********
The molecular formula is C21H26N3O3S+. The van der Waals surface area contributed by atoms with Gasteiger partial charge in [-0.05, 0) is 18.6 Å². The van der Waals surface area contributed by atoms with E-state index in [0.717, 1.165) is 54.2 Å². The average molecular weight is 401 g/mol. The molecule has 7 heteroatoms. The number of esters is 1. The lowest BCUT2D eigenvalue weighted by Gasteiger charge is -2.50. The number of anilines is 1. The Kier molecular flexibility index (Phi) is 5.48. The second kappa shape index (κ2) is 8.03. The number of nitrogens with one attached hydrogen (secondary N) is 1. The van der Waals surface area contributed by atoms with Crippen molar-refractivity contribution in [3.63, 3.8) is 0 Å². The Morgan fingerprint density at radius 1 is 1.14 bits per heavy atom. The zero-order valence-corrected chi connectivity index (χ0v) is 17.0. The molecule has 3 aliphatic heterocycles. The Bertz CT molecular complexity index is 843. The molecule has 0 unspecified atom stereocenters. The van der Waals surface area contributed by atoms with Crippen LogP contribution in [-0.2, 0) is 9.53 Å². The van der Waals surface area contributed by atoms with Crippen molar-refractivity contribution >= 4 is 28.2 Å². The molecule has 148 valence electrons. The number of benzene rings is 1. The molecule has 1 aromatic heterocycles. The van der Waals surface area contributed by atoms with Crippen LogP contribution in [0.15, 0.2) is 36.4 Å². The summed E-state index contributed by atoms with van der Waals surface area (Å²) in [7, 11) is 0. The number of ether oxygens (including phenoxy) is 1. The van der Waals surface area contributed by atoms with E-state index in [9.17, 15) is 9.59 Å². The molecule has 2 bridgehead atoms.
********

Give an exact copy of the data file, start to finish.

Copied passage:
The molecular formula is C21H26N3O3S+. The van der Waals surface area contributed by atoms with Gasteiger partial charge in [-0.05, 0) is 18.6 Å². The van der Waals surface area contributed by atoms with E-state index in [0.717, 1.165) is 54.2 Å². The average molecular weight is 401 g/mol. The molecule has 7 heteroatoms. The number of esters is 1. The lowest BCUT2D eigenvalue weighted by Gasteiger charge is -2.50. The number of anilines is 1. The Kier molecular flexibility index (Phi) is 5.48. The second kappa shape index (κ2) is 8.03. The number of nitrogens with one attached hydrogen (secondary N) is 1. The van der Waals surface area contributed by atoms with Crippen molar-refractivity contribution in [3.63, 3.8) is 0 Å². The Morgan fingerprint density at radius 1 is 1.14 bits per heavy atom. The zero-order valence-corrected chi connectivity index (χ0v) is 17.0. The molecule has 3 aliphatic heterocycles. The Bertz CT molecular complexity index is 843. The molecule has 0 unspecified atom stereocenters. The van der Waals surface area contributed by atoms with Crippen LogP contribution in [-0.2, 0) is 9.53 Å². The van der Waals surface area contributed by atoms with Crippen molar-refractivity contribution >= 4 is 28.2 Å². The molecule has 148 valence electrons. The number of benzene rings is 1. The molecule has 1 aromatic heterocycles. The van der Waals surface area contributed by atoms with Crippen LogP contribution in [0.15, 0.2) is 36.4 Å². The summed E-state index contributed by atoms with van der Waals surface area (Å²) in [7, 11) is 0. The number of ether oxygens (including phenoxy) is 1. The van der Waals surface area contributed by atoms with E-state index in [9.17, 15) is 9.59 Å². The molecule has 2 bridgehead atoms.